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“The Boss Baby” (2017) Hollywood Movie Review-BoomsPk

 “That's my special song! My parents wrote it just for me.”
“Your parents are Lennon and McCartney?”

“The Boss Baby” (2017):

Ummmm . . . . . . so, it’s not great, but it’s not bad either. It’s kind of bizarre, but also kind of clever. I didn’t love it, but part of me couldn’t help but like it, I guess.

What’s your game, DreamWorks?


“The Boss Baby” (2017) Hollywood Movie Review-BoomsPk

I’m not joking with you, especially the second part about it being one of the more bizarrely forward animated films I’ve seen in years. There are a few scenes alone that could genuinely terrify both adults and children alike, and a couple instances of vague violence that my inner-adult instantly questioned “Did they seriously just do that?”, only for the logical side to take over shortly afterwards by realizing that was actually realistically accurate. The more “The Boss Baby” advances, the more obvious it becomes that maybe it’s not-so-geared towards kids after all with it being one large metaphor and its darkly satirical social commentary that’s so on-the-nose it is borderline spooky. Yeah, I could easily drop “Boss Baby” into the same category as older films like “All Dogs Go to Heaven”, where it may look child-like on the surface, but after watching it, one begins to see just how wrong that assumption turns out to be.

In that respect, I almost couldn’t help but admire the film overall for bringing back the old-fashioned, darkly concealed undertones from the animation features of the 70s, 80s, and 90s before things got a little fluffier in the 2000s. It’s just too bad that “Boss Baby” barely has a funny bone in its body; sticking to the “It’s a baby doing cute baby things” line of comedy and never shows much desire to deviate away from that, and when it does, the jokes are stale and welcome the occasional eye-roll. It’s not to say there was a complete absence of laughter from me, they were just few and far between. However, while I would rarely overlook something like that as I prefer comedy with my animation, the narrative does introduce enough cute innocence along the way to help balance the movie’s sharper edges. Like I said, it’s far from greatness, but “The Boss Baby” could very well be the best film from DreamWorks animation in a long time that is not a part of its major keystone franchises, even if that isn’t saying much by comparison.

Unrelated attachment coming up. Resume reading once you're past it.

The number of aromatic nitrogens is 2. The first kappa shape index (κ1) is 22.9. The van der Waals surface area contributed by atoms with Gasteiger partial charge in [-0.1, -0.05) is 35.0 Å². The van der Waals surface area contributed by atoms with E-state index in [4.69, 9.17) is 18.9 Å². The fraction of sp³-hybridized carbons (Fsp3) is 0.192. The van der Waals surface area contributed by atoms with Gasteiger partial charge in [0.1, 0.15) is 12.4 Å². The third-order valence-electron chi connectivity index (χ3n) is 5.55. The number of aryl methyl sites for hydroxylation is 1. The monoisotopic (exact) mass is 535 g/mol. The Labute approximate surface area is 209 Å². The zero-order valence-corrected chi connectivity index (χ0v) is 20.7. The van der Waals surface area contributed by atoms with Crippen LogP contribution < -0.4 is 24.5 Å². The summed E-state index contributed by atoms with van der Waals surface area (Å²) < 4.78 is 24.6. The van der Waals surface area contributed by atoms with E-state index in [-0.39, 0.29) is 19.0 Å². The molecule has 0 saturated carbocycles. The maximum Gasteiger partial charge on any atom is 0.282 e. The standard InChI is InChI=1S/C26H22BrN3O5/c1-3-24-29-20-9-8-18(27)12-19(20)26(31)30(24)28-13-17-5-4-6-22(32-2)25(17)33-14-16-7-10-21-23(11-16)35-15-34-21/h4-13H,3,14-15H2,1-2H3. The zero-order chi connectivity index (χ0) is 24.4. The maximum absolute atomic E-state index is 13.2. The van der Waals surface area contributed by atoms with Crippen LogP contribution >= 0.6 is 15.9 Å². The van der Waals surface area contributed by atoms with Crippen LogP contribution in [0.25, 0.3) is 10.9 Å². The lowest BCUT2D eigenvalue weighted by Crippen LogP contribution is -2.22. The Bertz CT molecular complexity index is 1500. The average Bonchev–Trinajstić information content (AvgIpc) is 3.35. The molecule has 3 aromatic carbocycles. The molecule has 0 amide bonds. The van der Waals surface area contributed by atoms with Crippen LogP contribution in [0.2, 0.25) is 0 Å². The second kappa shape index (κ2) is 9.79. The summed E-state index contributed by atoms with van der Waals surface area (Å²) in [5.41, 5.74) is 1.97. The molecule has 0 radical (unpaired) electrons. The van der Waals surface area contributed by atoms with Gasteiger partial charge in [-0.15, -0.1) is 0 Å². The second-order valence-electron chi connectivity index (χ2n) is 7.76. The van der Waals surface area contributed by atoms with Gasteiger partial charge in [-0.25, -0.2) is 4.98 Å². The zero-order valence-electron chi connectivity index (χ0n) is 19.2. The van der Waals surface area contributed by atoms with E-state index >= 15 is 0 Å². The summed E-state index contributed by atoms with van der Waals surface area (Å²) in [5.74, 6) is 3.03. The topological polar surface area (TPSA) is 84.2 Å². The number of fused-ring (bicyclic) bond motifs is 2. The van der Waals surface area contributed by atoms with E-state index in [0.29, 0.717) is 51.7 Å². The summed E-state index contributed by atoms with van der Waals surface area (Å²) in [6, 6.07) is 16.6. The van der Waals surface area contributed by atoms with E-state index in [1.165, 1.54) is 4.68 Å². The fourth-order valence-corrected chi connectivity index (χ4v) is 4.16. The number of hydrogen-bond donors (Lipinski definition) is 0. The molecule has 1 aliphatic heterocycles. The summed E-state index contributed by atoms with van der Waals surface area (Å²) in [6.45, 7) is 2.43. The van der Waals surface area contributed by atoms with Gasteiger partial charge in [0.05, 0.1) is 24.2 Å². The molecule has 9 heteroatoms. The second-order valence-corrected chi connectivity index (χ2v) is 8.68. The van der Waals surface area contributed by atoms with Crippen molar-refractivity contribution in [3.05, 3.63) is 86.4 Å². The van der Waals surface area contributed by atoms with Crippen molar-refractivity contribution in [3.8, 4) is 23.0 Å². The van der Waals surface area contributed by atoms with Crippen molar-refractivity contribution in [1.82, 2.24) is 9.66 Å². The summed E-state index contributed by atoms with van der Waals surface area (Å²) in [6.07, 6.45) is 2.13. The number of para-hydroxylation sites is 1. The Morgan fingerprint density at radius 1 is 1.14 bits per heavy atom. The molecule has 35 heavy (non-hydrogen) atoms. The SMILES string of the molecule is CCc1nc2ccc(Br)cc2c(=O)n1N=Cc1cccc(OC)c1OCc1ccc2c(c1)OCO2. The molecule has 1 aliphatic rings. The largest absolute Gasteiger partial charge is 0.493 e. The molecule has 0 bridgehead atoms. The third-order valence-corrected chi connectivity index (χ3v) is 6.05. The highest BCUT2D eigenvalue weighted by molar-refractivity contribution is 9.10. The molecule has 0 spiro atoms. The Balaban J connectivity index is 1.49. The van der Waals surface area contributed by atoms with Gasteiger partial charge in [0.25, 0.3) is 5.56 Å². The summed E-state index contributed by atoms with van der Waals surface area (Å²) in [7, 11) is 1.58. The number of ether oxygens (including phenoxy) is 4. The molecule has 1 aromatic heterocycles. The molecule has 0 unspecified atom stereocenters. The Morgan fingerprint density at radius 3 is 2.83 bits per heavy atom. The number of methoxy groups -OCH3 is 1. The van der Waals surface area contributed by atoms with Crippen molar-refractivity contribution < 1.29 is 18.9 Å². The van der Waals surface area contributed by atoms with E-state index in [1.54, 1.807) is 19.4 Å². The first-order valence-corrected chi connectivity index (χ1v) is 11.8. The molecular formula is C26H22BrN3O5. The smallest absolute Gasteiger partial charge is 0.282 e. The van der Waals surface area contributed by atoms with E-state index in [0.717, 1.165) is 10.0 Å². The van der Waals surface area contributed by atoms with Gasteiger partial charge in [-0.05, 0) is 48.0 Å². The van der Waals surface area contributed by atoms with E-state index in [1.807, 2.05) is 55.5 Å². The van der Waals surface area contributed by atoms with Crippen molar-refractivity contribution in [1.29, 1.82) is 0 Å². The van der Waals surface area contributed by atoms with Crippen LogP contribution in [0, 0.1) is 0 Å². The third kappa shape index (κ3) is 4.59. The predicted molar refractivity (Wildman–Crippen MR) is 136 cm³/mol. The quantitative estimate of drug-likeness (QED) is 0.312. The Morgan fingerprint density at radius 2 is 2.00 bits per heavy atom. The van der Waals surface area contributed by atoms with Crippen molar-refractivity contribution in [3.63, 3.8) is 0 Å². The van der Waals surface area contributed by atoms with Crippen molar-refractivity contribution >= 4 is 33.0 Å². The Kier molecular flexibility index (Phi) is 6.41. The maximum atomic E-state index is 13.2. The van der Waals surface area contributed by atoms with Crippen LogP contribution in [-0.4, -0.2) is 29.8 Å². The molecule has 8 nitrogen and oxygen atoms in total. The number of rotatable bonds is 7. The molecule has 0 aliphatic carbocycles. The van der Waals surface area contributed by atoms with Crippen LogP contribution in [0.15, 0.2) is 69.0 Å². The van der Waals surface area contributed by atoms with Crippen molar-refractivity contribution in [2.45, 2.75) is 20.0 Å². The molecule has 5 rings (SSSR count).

Timothy Templeton (voiced as a kid by Miles Bakshi, and narrated by Tobey Maguire) is a seven-year-old boy and only child living the dream – he gets to go on fantastic imaginative adventures, and he has the full attention of his mother and father, Janice (Lisa Kudrow) and Ted (Jimmy Kimmel). When asked how he would feel about having a baby brother or sister, Timothy immediately shuns the idea in favor of wanting to keep things the way they are and being the center of attention. Soon after, a baby arrives at the Templeton’s front door with a suit and briefcase, and Timothy is informed that the newcomer is indeed his baby brother. Timothy, as one could imagine, is not receptive of the baby’s arrival because all the attention he was getting from his parents is now gone, and even less so when he starts observing bizarre behavior, such as the baby (Alec Baldwin), speaking and behaving like a full-grown adult.

For a change, the first few trailers for “The Boss Baby” were not forthcoming about some of the film’s bigger plot points. Obviously, we were given enough information to know that the baby was different, but not clearly as to why. Towards the second half of the film, it is brought to light that babies are not created in the traditional way of thinking, but rather in a factory in the sky called Baby Corp., and when the titular character, eventually referred to as Theodore Templeton, fails a tickle test, he is held at Baby Corp. as a management figure rather than being sent to Earth and given a family for which to be a part. Once Theodore explains to Timothy that he is here simply to spy on Baby Corp’s biggest competition, Puppy Co., because the world seems to be giving more love to puppies than babies and they are about to unveil a brand new breed of puppy, the two decide to team up so Theodore can keep his job at Baby Corp. and Timothy can go back to being the single child again like he always wanted.